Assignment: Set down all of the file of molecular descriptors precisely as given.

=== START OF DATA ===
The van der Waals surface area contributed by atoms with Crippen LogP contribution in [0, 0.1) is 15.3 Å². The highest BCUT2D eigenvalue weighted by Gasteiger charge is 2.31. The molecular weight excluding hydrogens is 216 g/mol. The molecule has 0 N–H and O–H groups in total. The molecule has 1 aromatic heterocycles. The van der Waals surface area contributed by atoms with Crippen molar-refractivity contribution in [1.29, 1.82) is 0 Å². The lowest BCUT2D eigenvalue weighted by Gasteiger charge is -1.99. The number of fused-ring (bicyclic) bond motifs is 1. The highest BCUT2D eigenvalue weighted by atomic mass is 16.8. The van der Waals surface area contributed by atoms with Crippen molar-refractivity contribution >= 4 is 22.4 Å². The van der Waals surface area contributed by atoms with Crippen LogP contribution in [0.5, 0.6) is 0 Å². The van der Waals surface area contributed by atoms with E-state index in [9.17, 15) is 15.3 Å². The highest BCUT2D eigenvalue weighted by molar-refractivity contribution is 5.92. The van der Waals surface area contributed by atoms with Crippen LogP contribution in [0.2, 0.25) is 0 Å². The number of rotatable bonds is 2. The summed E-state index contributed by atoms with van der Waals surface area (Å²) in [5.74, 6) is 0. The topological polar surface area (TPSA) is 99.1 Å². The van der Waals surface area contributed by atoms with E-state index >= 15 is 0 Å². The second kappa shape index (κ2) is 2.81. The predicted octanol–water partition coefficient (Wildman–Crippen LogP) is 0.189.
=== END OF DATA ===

The van der Waals surface area contributed by atoms with Crippen LogP contribution in [0, 0.1) is 15.3 Å². The highest BCUT2D eigenvalue weighted by Gasteiger charge is 2.31. The molecular weight excluding hydrogens is 216 g/mol. The molecule has 0 N–H and O–H groups in total. The molecule has 1 aromatic heterocycles. The van der Waals surface area contributed by atoms with Crippen molar-refractivity contribution in [1.29, 1.82) is 0 Å². The lowest BCUT2D eigenvalue weighted by Gasteiger charge is -1.99. The number of fused-ring (bicyclic) bond motifs is 1. The highest BCUT2D eigenvalue weighted by atomic mass is 16.8. The van der Waals surface area contributed by atoms with Crippen molar-refractivity contribution >= 4 is 22.4 Å². The van der Waals surface area contributed by atoms with Crippen LogP contribution in [0.5, 0.6) is 0 Å². The van der Waals surface area contributed by atoms with E-state index in [9.17, 15) is 15.3 Å². The highest BCUT2D eigenvalue weighted by molar-refractivity contribution is 5.92. The van der Waals surface area contributed by atoms with Crippen LogP contribution in [0.2, 0.25) is 0 Å². The number of rotatable bonds is 2. The summed E-state index contributed by atoms with van der Waals surface area (Å²) in [5.74, 6) is 0. The topological polar surface area (TPSA) is 99.1 Å². The van der Waals surface area contributed by atoms with E-state index >= 15 is 0 Å². The second kappa shape index (κ2) is 2.81. The predicted octanol–water partition coefficient (Wildman–Crippen LogP) is 0.189.